To push the energy density of modern batteries even further, several approaches are in recent development. The higher thicknesses of electrodes and the application of silicon are especially interesting but lead to significantly more volume changes of the battery system, which affect the overall performance. In the past, the expansion of commercialized battery chemistries was evaluated based on anode materials alone, as they show higher macroscopic volumetric changes.
In the BMBF project KaSiLi, electrodes for a silicon/nickel manganese cobalt oxide system are optimized and balanced from three angles: electrochemical preparation, microstructure and mechanical behavior. This work is focused on the mechanical behavior, as NMC cathodes show compression when anodes are expanding in these battery systems. So, these cathodes may be able to compensate the expansion of anodes, leading to systems with higher energy density.
Understanding the dilation of cathodes benefits the battery systems in many ways: Several results in literature suggest that pressure may be one way to prevent mechanical failure and prolong battery life (Nature Energy, Vol 4, July 2019, 551-559). Too much Pressure is mechanical stress leading to damage inside the cathode, so careful balance is needed. These effects can be observed in operando by dilatometry with high resolution (up to 5 nm) at every point of the electrochemical cycle. Supported by in situ XRD measurements, the behavior on an atomic scale can be connected to the behavior on a microscopic scale.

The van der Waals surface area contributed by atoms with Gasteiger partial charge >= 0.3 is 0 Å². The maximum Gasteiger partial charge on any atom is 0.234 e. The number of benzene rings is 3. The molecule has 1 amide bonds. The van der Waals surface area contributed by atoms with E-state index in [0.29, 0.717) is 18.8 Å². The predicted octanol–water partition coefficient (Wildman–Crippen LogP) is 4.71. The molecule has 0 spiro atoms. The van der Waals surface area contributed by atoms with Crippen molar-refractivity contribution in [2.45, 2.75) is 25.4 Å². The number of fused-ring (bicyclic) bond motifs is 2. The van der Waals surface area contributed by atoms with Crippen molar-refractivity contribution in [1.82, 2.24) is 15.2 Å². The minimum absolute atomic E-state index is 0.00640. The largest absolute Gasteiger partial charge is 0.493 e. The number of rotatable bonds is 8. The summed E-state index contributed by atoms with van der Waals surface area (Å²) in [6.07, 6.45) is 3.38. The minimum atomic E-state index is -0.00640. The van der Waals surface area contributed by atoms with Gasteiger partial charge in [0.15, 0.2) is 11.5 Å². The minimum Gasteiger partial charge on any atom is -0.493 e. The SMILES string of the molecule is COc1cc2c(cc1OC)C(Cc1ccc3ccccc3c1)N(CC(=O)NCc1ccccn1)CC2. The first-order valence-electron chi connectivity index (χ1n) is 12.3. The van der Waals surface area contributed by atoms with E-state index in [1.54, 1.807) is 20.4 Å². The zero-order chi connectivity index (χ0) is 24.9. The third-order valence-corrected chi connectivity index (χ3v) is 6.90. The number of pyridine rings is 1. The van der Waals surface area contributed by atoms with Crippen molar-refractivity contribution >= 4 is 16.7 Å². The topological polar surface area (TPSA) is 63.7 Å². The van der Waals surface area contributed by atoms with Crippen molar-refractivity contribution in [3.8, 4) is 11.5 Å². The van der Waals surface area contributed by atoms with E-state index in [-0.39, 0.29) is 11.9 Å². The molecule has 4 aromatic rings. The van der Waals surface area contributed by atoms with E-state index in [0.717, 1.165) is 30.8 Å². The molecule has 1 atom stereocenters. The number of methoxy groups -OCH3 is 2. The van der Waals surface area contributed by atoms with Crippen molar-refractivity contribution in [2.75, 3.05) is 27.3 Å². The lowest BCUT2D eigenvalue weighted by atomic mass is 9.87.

The focus of this work is on the NMC622 cathode. Thicker, more porous electrodes are compared to thinner, less porous electrodes. For thicker electrodes, the behavior is inconsistent with the crystallographic data available: The pores inside the cathodes absorb the dilation detected by the dilatometer. For thinner electrodes with low porosity, the behavior is consistent with crystallographic data: The expansional behavior is inverse in comparison to the thicker electrode: The highest expansion is observed at the lowest voltage in the cycle. Lower porosity electrodes maintain high capacity in comparison to thicker electrodes while showing better ability to compensate the anode pressure.
Future experiments will alter other cathode properties, like binder systems, electrolyte and distribution of particle sizes to further control the expansional behavior of NMC cathodes.